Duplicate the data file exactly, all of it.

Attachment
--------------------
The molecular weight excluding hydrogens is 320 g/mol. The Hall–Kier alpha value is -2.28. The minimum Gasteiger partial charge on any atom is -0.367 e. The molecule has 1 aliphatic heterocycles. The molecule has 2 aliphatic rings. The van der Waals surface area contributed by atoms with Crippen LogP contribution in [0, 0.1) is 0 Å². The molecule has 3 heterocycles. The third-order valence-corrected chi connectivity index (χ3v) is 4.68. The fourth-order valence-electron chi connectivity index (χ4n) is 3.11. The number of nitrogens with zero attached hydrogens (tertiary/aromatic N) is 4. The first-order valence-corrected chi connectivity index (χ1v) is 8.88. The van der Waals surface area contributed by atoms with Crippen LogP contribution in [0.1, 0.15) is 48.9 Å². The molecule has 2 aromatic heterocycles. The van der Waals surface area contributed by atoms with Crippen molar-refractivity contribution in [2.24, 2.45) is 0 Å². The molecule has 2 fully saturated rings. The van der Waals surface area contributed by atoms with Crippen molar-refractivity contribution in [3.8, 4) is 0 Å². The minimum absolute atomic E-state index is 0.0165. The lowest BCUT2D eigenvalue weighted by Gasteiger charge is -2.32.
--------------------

The molecular weight excluding hydrogens is 320 g/mol. The Hall–Kier alpha value is -2.28. The minimum Gasteiger partial charge on any atom is -0.367 e. The molecule has 1 aliphatic heterocycles. The molecule has 2 aliphatic rings. The van der Waals surface area contributed by atoms with Crippen LogP contribution in [0, 0.1) is 0 Å². The molecule has 3 heterocycles. The third-order valence-corrected chi connectivity index (χ3v) is 4.68. The fourth-order valence-electron chi connectivity index (χ4n) is 3.11. The number of nitrogens with zero attached hydrogens (tertiary/aromatic N) is 4. The first-order valence-corrected chi connectivity index (χ1v) is 8.88. The van der Waals surface area contributed by atoms with Crippen LogP contribution in [0.1, 0.15) is 48.9 Å². The molecule has 2 aromatic heterocycles. The van der Waals surface area contributed by atoms with Crippen molar-refractivity contribution in [2.24, 2.45) is 0 Å². The molecule has 2 fully saturated rings. The van der Waals surface area contributed by atoms with Crippen molar-refractivity contribution in [3.8, 4) is 0 Å². The minimum absolute atomic E-state index is 0.0165. The lowest BCUT2D eigenvalue weighted by Gasteiger charge is -2.32.